In the case of intermediate-mass stars (1.5 M⊙ ≤ M ≤ 10 M⊙) the imprint of the previous accretion history persists much longer and their evolution is much closer tied to the protostellar conditions than for low-mass stars. The star's surface luminosity increases sharply early during contraction. Also, the star inherits a thick, subsurface mantle of deuterium, which must ignite in a shell and fuse to helium during the subsequent approach to the ZAMS. The lower mass limit of 1.5 M⊙ corresponds to the mass above which stars are radiatively stable when they begin their quasistatic contraction. The upper limit (10 M⊙) corresponds to the mass above which stars start burning hydrogen before they emerge from their contracting envelope, i.e., it occurs where the stellar birthline (Stahler, 1983) intersects the ZAMS.
Intermediate-mass pre-MS stars are attributed to the group of Herbig Ae/Be stars (Herbig, 1962) which have spectral types A or B and show emission lines. They possess an IR excess due to hot or cool circumstellar dust or both, and have luminosity classes III–V (Waters and Waelkens, 1998). The difference between Herbig Ae/Be and “normal” main sequence stars is the presence of emission lines and the complex variability of the emission and absorption features. Using the shapes of the Hα emission lines, Reipurth et al. (1996) classified the stars into four groups: Type I objects show symmetric profiles without absorption features; the emission lines of Type II stars are double-peaked where the secondary peak has more than half the strength of the primary; in the group of Type III objects the profiles are double-peaked, but the secondary peak has less than half the strength of the primary peak; Type IV has the classical P Cygni profile (see e.g., Vieira et al., 2003).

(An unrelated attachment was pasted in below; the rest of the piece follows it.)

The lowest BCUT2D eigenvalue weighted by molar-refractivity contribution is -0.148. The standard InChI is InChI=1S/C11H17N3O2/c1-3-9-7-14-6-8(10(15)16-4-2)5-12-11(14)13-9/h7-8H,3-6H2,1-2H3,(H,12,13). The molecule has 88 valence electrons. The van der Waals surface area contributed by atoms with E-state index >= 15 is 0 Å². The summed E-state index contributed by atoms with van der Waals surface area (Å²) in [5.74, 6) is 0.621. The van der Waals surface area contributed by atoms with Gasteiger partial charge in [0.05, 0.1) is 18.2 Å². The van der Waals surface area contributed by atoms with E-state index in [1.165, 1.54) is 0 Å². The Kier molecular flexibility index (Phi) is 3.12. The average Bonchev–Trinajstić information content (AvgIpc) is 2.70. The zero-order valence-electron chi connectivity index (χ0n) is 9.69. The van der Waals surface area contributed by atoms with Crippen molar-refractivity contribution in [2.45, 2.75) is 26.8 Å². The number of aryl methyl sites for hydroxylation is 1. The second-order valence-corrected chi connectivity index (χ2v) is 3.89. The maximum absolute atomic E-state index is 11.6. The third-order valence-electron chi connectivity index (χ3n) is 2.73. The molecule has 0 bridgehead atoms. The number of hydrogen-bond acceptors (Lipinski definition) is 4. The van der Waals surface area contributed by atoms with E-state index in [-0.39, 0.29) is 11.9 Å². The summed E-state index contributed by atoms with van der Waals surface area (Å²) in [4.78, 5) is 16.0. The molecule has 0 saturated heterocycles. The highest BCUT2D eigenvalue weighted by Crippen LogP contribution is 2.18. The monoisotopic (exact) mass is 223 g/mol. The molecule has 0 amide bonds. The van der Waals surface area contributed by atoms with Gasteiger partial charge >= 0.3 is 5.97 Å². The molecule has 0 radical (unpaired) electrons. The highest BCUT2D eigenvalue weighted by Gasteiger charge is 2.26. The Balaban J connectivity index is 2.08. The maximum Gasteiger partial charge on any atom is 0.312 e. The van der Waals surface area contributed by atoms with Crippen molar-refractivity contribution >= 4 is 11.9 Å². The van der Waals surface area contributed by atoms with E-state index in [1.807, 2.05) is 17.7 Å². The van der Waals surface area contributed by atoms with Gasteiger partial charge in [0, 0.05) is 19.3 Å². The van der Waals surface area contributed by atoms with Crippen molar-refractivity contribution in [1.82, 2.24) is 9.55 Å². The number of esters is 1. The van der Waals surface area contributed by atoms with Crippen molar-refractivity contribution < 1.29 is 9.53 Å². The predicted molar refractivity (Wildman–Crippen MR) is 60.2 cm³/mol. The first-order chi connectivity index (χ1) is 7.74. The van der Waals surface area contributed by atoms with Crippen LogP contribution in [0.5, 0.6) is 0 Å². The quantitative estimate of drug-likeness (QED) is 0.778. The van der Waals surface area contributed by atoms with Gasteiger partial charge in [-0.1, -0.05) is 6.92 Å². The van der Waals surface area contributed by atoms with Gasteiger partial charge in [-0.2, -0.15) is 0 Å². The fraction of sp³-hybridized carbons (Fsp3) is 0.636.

The light variability observed in Herbig Ae/Be stars ranges from days to weeks (e.g., Oudmaijer et al., 2001) in period and reaches up to a magnitude in strength. Recent studies show that within the mass range of Herbig Ae/Be stars the accretion mechanism changes from being magnetically controlled as in T Tauri stars (Bouvier et al., 2007) to a currently unknown mechanism acting in the more massive stars. The light variability observed in Herbig Ae/Be stars originates from variable extinction, from rotating circumstellar disks, or from rotation of cold photospheric spots.
In the effective temperature range of Herbig Ae/Be stars, p-mode δ Scuti variability with periods ranging from 18 min to 5 h can be found. As the p-mode periods are on a much shorter time scale than any other variability seen in Herbig Ae/Be stars, they can be identified somewhat easier as is illustrated in section 4.2.
2. First Steps in Asteroseismology of Pre-MS Stars